"* * * Reports from the state[s] where the Act is adopted appear to agree that it has accomplished nothing in preventing collusion. In most threeparty cases two parties join hands against the third, and this occurs even when the case goes to trial against both defendants. `Gentlemen's agreements' are still made among lawyers, and the formal release is not at all essential to them. If the plaintiff wishes to discriminate as to the defendants, the 1939 provision does not prevent him from doing so. "The effect of Section 5 of the 1939 Act has been to discourage settlements in joint tort cases, by making it impossible for one tortfeasor alone to take a release and close the file. Plaintiff's attorneys are said to refuse to accept any release which contains the provision reducing the damages `to the extent of the pro rata share of the released tortfeasor,' because they have no way of knowing what they are giving up. The `pro rata share' cannot be determined in advance of judgment against the other tortfeasors. In many cases their chief reason for settling with one rather than another is that they hope to get more from the party with whom they do not settle. A provision for reduction in a fixed amount will not protect the settling tortfeasor from contribution. No defendant wants to settle when he remains open to contribution in an uncertain amount, to be determined on the basis of a judgment against another in a suit to which he will not be a party. Some reports go so far as to say that the 1939 Act has made independent settlements impossible. Many of the complaints come from plaintiff's attorneys, who say that they can no longer settle cases with one tortfeasor. Such reports have reached other states, and have been responsible for a considerable part of the opposition to the 1939 Act. The New York Law Revision Commission has introduced a number of bills for contribution acts, and this objection has been the chief factor in defeating them. "It seems more important not to discourage settlements than to make an attempt of doubtful effectiveness to prevent discrimination by plaintiffs, or collusion in the suit. Accordingly the subsection provides that the release in good faith discharges the tortfeasor outright from all liability for contribution. This is consistent with Section 1(d) above, which provides that the settling tortfeasor has himself no right of contribution against another unless he has assumed the full responsibility to the claimant." [Uniform Contribution Among Tortfeasors Act, § 4, Commissioners' Notes, Pocket Part for use during 1964, pp. 118-119]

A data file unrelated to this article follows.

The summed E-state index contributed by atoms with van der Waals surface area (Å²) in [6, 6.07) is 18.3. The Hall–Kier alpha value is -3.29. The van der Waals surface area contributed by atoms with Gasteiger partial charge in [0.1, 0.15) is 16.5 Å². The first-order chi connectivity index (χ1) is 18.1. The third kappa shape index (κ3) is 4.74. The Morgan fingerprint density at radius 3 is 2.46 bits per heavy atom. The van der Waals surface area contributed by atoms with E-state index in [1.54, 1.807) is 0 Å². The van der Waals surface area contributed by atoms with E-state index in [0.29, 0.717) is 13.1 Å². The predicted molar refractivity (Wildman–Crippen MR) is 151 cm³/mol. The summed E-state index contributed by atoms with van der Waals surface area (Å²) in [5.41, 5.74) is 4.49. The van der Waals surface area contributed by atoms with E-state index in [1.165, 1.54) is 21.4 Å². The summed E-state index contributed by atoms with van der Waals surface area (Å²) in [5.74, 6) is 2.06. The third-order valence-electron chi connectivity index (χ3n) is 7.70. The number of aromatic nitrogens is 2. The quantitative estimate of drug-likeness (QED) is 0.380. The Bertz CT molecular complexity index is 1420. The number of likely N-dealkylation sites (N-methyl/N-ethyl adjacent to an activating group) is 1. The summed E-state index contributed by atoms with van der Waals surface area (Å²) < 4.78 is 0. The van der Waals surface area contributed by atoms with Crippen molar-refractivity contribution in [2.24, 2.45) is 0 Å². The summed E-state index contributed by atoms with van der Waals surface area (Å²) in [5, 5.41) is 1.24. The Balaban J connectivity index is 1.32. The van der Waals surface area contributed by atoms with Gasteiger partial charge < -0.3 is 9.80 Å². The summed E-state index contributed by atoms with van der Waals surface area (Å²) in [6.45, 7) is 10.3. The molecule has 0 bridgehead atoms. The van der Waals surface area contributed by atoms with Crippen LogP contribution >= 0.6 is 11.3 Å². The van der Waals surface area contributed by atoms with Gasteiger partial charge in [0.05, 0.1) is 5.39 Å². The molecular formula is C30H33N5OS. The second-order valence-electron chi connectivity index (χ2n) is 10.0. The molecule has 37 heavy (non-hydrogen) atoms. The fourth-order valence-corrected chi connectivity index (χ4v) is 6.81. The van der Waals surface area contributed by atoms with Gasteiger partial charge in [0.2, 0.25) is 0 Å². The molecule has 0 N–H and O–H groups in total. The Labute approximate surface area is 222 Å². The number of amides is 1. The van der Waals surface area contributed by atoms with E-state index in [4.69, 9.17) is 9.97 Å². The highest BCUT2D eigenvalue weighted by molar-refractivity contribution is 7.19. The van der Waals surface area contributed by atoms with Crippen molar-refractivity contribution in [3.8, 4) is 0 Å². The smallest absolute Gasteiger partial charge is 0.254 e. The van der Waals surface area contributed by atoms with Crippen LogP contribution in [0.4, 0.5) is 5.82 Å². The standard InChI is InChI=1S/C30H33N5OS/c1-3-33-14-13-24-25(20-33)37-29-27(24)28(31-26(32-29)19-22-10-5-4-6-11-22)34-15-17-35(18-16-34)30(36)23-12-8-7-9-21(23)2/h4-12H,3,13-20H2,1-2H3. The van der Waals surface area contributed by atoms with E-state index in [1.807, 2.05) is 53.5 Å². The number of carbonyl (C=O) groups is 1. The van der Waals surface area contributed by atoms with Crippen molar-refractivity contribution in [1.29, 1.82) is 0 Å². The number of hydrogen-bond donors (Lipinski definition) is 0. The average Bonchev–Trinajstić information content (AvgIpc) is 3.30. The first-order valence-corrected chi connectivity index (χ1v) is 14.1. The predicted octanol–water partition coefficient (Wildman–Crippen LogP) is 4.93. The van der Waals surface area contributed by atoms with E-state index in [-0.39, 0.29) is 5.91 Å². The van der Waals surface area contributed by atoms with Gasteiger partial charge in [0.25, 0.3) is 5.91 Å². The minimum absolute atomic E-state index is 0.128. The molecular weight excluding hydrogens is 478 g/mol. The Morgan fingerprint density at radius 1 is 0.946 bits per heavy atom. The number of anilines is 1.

Prosser, in the 1964 edition of his Law of Torts, summarizes the experience of the courts and the Uniform Contribution Act by stating the following at page 277:

"The effect of a settlement with the plaintiff by the contribution defendant, in which he received a release or a covenant not to sue, has perhaps given more difficulty than any other problem. The usual holding has been that the defendant so relieved of liability is not released from contribution. There has been much dissatisfaction with this because it becomes impossible for a defendant to settle the case, take a release, and close the file, since the potential liability for contribution is still open. On the other hand, the proposed solution of a pro rata reduction of the amount remaining due discourages plaintiffs from accepting smaller settlements from one defendant. In either case both parties complain. For these reasons the current Uniform Act has gone the whole length of holding that the release discharges the one to whom it is given from all liability for contribution."